Professors: Haiti has a future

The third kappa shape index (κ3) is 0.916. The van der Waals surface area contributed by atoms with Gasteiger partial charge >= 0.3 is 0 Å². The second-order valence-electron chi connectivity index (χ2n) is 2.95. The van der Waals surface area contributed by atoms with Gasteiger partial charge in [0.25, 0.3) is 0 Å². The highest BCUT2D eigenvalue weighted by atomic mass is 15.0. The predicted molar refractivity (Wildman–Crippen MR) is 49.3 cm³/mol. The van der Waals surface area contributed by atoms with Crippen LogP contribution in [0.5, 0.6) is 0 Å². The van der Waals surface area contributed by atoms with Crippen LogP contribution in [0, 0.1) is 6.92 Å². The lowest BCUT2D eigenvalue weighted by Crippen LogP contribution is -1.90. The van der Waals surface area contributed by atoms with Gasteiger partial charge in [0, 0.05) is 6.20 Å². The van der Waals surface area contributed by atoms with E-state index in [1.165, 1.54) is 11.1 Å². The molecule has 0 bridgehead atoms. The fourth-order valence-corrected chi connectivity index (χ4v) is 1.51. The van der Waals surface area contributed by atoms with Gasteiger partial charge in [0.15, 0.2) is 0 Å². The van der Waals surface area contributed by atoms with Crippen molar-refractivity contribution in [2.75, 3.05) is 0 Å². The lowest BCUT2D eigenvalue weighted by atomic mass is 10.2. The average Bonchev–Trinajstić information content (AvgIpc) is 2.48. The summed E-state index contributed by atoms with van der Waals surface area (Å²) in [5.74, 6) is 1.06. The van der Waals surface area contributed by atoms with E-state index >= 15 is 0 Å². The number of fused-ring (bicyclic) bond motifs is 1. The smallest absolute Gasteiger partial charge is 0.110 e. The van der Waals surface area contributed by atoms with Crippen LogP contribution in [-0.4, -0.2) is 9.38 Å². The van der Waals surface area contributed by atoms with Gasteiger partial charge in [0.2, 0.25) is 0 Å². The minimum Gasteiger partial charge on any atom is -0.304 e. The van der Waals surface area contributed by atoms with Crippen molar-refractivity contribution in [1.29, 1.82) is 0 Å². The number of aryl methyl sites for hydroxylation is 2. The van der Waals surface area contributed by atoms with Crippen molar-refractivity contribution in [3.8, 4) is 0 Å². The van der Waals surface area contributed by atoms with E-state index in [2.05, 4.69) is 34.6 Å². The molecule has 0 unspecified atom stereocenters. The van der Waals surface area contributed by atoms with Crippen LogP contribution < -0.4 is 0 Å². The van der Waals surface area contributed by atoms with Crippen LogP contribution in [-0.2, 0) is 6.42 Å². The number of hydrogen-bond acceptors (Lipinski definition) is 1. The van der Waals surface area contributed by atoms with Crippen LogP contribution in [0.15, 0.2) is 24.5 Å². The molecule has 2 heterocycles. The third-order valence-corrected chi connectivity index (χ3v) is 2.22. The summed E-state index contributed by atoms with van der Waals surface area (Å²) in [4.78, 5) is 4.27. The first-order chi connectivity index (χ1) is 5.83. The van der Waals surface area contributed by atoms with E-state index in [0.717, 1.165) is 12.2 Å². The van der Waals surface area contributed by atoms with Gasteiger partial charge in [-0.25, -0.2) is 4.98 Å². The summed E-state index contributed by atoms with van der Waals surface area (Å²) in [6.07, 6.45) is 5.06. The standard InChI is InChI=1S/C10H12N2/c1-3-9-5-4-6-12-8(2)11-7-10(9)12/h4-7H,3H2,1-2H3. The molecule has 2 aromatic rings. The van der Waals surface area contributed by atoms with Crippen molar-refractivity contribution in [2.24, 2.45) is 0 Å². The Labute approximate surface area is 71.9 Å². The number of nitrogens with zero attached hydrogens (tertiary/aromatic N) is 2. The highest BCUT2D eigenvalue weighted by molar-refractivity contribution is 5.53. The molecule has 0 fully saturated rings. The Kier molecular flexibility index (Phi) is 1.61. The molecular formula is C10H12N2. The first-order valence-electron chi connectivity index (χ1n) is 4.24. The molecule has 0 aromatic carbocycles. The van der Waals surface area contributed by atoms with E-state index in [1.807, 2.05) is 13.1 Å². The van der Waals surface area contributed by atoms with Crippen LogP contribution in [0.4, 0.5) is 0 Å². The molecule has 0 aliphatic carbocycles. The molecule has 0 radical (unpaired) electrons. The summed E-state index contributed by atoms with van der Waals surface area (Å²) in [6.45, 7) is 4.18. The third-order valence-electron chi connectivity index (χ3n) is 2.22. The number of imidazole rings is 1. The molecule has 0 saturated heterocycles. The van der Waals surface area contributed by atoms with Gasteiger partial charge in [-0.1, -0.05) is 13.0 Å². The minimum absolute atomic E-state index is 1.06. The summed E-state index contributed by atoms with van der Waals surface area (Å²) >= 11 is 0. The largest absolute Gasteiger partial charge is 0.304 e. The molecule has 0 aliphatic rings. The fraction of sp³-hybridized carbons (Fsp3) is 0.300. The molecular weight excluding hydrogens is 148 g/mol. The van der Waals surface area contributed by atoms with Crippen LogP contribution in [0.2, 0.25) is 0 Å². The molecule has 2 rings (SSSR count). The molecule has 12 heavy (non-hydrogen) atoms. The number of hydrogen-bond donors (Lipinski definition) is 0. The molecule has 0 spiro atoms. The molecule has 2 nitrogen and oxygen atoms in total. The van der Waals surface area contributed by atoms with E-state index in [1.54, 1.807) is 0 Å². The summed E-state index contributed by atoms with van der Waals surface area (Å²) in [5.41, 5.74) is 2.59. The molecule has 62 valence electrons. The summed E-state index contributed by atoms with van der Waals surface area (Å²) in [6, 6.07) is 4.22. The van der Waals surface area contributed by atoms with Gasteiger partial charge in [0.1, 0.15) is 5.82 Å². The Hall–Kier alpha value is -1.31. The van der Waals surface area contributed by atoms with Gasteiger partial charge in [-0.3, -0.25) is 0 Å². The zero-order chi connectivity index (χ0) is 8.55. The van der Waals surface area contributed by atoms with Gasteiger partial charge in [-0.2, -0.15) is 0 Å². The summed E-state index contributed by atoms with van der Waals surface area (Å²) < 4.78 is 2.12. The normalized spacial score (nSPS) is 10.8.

Two USU instructors provided guests with historical and cultural context for the earthquake-ravaged Haiti during their lecture titled “Understanding Haiti” Wednesday, Jan. 27.Bill Furlong from the department of political science and Maria Cordero from the department of languages, philosophy and speech were invited to give the lecture by the Society for International Business and Economic Development (SIBED), a student club house in the Huntsman School of Business.Furlong, who specializes in Latin American politics and has taught the subject for nearly 50 years, presented an abridged history of Haiti. He said Haiti has never been able to establish a long standing government and has been plagued by a long history of revolutions and continual changes in leadership.”This resulted in ruthless dictatorship violence, a lack of education, continuing poverty, ineffective government,” Furlong said.The island was originally colonized by the French and was used as a plantation island. The Spanish laid claim to the eastern side of the island and that colony later gained its independence to become the Dominican Republic.He also described the history Haiti has had with the United States. U.S. Marines entered the island in 1914 because of civil unrest and were stationed there until 1934. Furlong also addressed the issue of the United States intervening in various regimes on the island”Someone once said of all the U.S. interventions in Latin America, this one failed more miserably than all of the others,” he said.

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